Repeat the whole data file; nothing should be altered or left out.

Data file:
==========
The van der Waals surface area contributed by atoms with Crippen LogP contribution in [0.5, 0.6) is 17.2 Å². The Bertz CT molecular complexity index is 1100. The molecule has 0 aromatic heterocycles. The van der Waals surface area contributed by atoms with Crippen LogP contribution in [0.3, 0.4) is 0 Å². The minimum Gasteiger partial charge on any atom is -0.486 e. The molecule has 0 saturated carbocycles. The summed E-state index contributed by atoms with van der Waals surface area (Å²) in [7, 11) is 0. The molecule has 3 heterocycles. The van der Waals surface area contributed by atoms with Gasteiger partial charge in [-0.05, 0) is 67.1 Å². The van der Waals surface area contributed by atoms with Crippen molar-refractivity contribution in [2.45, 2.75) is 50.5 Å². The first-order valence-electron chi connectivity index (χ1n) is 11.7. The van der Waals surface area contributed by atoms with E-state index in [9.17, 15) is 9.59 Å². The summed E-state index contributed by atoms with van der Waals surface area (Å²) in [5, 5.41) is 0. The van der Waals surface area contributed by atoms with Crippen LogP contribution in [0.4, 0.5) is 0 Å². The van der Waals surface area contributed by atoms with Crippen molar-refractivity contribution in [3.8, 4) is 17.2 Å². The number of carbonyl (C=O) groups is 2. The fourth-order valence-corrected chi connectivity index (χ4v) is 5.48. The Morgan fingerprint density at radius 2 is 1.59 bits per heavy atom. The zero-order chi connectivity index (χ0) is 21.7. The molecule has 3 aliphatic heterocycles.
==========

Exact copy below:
The van der Waals surface area contributed by atoms with Crippen LogP contribution in [0.5, 0.6) is 17.2 Å². The Bertz CT molecular complexity index is 1100. The molecule has 0 aromatic heterocycles. The van der Waals surface area contributed by atoms with Crippen LogP contribution in [0.3, 0.4) is 0 Å². The minimum Gasteiger partial charge on any atom is -0.486 e. The molecule has 0 saturated carbocycles. The summed E-state index contributed by atoms with van der Waals surface area (Å²) in [7, 11) is 0. The molecule has 3 heterocycles. The van der Waals surface area contributed by atoms with Gasteiger partial charge in [-0.05, 0) is 67.1 Å². The van der Waals surface area contributed by atoms with Crippen molar-refractivity contribution in [2.45, 2.75) is 50.5 Å². The first-order valence-electron chi connectivity index (χ1n) is 11.7. The van der Waals surface area contributed by atoms with E-state index in [9.17, 15) is 9.59 Å². The summed E-state index contributed by atoms with van der Waals surface area (Å²) in [5, 5.41) is 0. The van der Waals surface area contributed by atoms with Crippen LogP contribution in [0.4, 0.5) is 0 Å². The van der Waals surface area contributed by atoms with Crippen molar-refractivity contribution in [3.8, 4) is 17.2 Å². The number of carbonyl (C=O) groups is 2. The fourth-order valence-corrected chi connectivity index (χ4v) is 5.48. The Morgan fingerprint density at radius 2 is 1.59 bits per heavy atom. The zero-order chi connectivity index (χ0) is 21.7. The molecule has 3 aliphatic heterocycles.